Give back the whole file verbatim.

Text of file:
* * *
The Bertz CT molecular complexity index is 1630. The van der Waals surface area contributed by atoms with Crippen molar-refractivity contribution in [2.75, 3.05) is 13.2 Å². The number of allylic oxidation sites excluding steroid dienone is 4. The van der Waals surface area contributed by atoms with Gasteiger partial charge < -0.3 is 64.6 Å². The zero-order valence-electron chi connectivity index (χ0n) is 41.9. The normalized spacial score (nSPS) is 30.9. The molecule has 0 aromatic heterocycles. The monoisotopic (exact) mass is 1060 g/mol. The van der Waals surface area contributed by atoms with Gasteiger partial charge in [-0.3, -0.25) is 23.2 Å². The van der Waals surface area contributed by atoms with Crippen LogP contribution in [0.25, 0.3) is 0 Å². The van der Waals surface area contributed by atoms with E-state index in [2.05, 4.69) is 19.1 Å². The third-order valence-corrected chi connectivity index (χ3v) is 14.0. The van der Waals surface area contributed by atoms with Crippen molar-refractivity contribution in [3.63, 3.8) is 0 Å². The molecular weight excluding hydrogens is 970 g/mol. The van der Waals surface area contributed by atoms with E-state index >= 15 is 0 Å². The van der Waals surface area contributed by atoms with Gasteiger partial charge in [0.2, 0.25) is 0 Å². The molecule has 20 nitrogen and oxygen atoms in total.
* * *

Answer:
The Bertz CT molecular complexity index is 1630. The van der Waals surface area contributed by atoms with Crippen molar-refractivity contribution in [2.75, 3.05) is 13.2 Å². The number of allylic oxidation sites excluding steroid dienone is 4. The van der Waals surface area contributed by atoms with Gasteiger partial charge < -0.3 is 64.6 Å². The zero-order valence-electron chi connectivity index (χ0n) is 41.9. The normalized spacial score (nSPS) is 30.9. The molecule has 0 aromatic heterocycles. The monoisotopic (exact) mass is 1060 g/mol. The van der Waals surface area contributed by atoms with Gasteiger partial charge in [-0.3, -0.25) is 23.2 Å². The van der Waals surface area contributed by atoms with Crippen LogP contribution in [0.25, 0.3) is 0 Å². The van der Waals surface area contributed by atoms with E-state index in [2.05, 4.69) is 19.1 Å². The third-order valence-corrected chi connectivity index (χ3v) is 14.0. The van der Waals surface area contributed by atoms with Crippen molar-refractivity contribution in [3.63, 3.8) is 0 Å². The molecular weight excluding hydrogens is 970 g/mol. The van der Waals surface area contributed by atoms with E-state index >= 15 is 0 Å². The van der Waals surface area contributed by atoms with Gasteiger partial charge in [0.2, 0.25) is 0 Å². The molecule has 20 nitrogen and oxygen atoms in total.